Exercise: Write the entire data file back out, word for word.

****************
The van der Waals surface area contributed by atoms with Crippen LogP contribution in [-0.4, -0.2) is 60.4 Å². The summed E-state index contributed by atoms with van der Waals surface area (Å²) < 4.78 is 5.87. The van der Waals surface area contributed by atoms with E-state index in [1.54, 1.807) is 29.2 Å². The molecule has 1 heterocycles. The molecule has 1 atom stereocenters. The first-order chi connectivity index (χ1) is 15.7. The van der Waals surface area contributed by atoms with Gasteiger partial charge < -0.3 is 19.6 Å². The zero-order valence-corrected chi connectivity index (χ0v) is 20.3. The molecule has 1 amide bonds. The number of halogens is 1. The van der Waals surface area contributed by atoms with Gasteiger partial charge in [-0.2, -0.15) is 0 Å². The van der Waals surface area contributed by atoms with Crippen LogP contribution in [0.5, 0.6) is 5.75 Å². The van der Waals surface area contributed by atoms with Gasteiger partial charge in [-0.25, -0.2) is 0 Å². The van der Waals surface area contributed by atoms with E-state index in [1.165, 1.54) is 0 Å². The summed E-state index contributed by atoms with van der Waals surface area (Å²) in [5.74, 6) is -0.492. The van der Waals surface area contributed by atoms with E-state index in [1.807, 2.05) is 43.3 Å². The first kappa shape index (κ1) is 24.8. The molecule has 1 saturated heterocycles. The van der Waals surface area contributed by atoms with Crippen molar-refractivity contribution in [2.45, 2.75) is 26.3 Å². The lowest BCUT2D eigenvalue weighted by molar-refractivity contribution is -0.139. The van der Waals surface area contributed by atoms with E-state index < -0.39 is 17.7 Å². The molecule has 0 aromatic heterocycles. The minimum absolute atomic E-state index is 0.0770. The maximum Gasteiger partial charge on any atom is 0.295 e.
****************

The van der Waals surface area contributed by atoms with Crippen LogP contribution in [-0.4, -0.2) is 60.4 Å². The summed E-state index contributed by atoms with van der Waals surface area (Å²) < 4.78 is 5.87. The van der Waals surface area contributed by atoms with E-state index in [1.54, 1.807) is 29.2 Å². The molecule has 1 heterocycles. The molecule has 1 atom stereocenters. The first-order chi connectivity index (χ1) is 15.7. The van der Waals surface area contributed by atoms with Gasteiger partial charge < -0.3 is 19.6 Å². The zero-order valence-corrected chi connectivity index (χ0v) is 20.3. The molecule has 1 amide bonds. The number of halogens is 1. The van der Waals surface area contributed by atoms with Gasteiger partial charge in [-0.2, -0.15) is 0 Å². The van der Waals surface area contributed by atoms with Crippen LogP contribution in [0.5, 0.6) is 5.75 Å². The van der Waals surface area contributed by atoms with Gasteiger partial charge in [-0.25, -0.2) is 0 Å². The van der Waals surface area contributed by atoms with E-state index in [1.165, 1.54) is 0 Å². The summed E-state index contributed by atoms with van der Waals surface area (Å²) in [5.74, 6) is -0.492. The van der Waals surface area contributed by atoms with E-state index in [1.807, 2.05) is 43.3 Å². The first kappa shape index (κ1) is 24.8. The molecule has 1 saturated heterocycles. The van der Waals surface area contributed by atoms with Crippen molar-refractivity contribution in [2.45, 2.75) is 26.3 Å². The lowest BCUT2D eigenvalue weighted by molar-refractivity contribution is -0.139. The van der Waals surface area contributed by atoms with E-state index < -0.39 is 17.7 Å². The molecule has 0 aromatic heterocycles. The minimum absolute atomic E-state index is 0.0770. The maximum Gasteiger partial charge on any atom is 0.295 e.